The hidden challenges and limitations of fast charging in smartphones
That’s how we end up with all the different races between phone makers: whose phone has the most processor cores or amount of RAM, the biggest battery, and most recently, the highest charging speed.
But improving charging speeds isn’t as easy as putting a massive power adapter in the box and calling it a day. Just like you can’t just change the engine of your car with one that has 500 more horsepower without also changing the gearbox, brakes, suspension and so on, you also have to beef up the whole power infrastructure of a smartphone to shave off those extra minutes of charging time.
Let’s look at all the major parts of that puzzle and what obstacles manufacturers face when trying to bring down charge times. Starting with…
The charging adapter
The challenge in designing a modern power adapter lies in enabling it to deliver lots of power safely and efficiently. That's because modern smartphones come with bigger and bigger batteries, and these need more powerful chargers to charge quickly. But a more powerful charger has to be either physically larger or made using a more efficient circuit design. Thankfully, things have greatly improved on the latter front. Had the Galaxy Note 10's 25W power adapter – which is about as big as two TicTac containers – been built using the tech inside a Nokia 3310's adapter, it would have been the size of a soda can.
Speaking of evolution, a modern power adapter is much more sophisticated than a counterpart from only a decade ago. No matter what fast-charging technology it supports, specialized chips inside of it allow it to communicate with the phone throughout the charging process. This allows the phone to request the optimal amount of power, depending on the battery's charge level and temperature. All of this is done in the name of speed, efficiency, and safety.
Cable and connectors
Power equals voltage times current. Therefore, transferring more power from the charger to the phone can be done by increasing the voltage, the current, or both. For example, 30W can be pushed through in a 10V, 3A configuration (high voltage, low current) or using 5V and 6A (low voltage, high current). There’s no right or wrong way. In either hypothetical case, there’s a problem to be solved.
Increasing the voltage allows the cable to be kept thinner and cheaper to make. There’s also greater compatibility: it is much more likely for the USB cable that came with one of your gadgets to charge all your other electronic devices just fine.
However, once it reaches the smartphone, the higher voltage has to be lowered to about 3.2 to 4.3 volts in order to charge the battery safely. This transformation isn’t 100% efficient, and some of the power is lost as heat – heat that may slow down your phone, hold back the charging process, and shorten the life of the battery.
In scenario two, a low voltage of about 5V can easily be handled by the phone and its battery. There’s also less heat generated inside the phone. However, the higher current requires thicker wires and special cables. That’s why OnePlus’s Dash Charge tech works only with the company’s own cables. If an incompatible cable is detected, the phone limits the charging speed since it doesn’t know if the wire can handle the current. And a wire that can’t handle the current will literally melt if subjected to excessive power.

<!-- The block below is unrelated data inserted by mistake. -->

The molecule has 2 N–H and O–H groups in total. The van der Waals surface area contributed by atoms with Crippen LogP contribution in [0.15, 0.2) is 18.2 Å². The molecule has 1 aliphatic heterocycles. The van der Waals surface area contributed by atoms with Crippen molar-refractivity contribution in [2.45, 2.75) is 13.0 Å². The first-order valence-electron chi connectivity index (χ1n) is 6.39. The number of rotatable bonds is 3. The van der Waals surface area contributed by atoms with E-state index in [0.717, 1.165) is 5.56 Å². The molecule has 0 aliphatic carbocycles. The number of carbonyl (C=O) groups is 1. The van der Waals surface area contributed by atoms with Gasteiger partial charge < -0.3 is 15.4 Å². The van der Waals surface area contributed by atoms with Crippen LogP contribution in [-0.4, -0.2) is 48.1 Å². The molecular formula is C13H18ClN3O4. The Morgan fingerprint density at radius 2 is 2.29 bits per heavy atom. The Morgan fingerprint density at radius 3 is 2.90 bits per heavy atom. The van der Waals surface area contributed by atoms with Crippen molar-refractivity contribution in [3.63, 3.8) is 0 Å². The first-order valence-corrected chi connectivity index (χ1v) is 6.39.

But the biggest challenge comes from the batteries themselves...
How fast a lithium-ion battery can safely charge depends on its design. Physical size is a factor here. Bigger batteries do have the ability to better handle faster charging rates. But if you want to redesign that same cell to charge even faster without increasing its physical size, you have to increase the size of the elements inside the cell, and this will reduce its energy capacity. A real-world example of this relationship is the 5000mAh battery inside the Asus ZenFone 6, which charges at up to 18W. A battery of the same physical size capable of 40W charging would have been only able to hold 4000mAh of charge, the company’s engineers shared with us.
But no matter how large the battery is, the fastest charging rates can only be sustained up until the battery is about 70% full – and that is only if the battery cell does not exceed set temperature limits. The more you go beyond that threshold, the more incoming current is reduced for safety reasons. We’ve explained some of the issues with fast charging and its diminishing returns in our post about the 45W charging.
The rarity of battery-related incidents is a true testament to the technological achievement that are smartphone batteries and they deserve more credit than we’re giving them. While they’re not owe-inspiring like stunning OLED displays or camera lenses, the engineering behind them is just as admirable as that of any other smartphone part.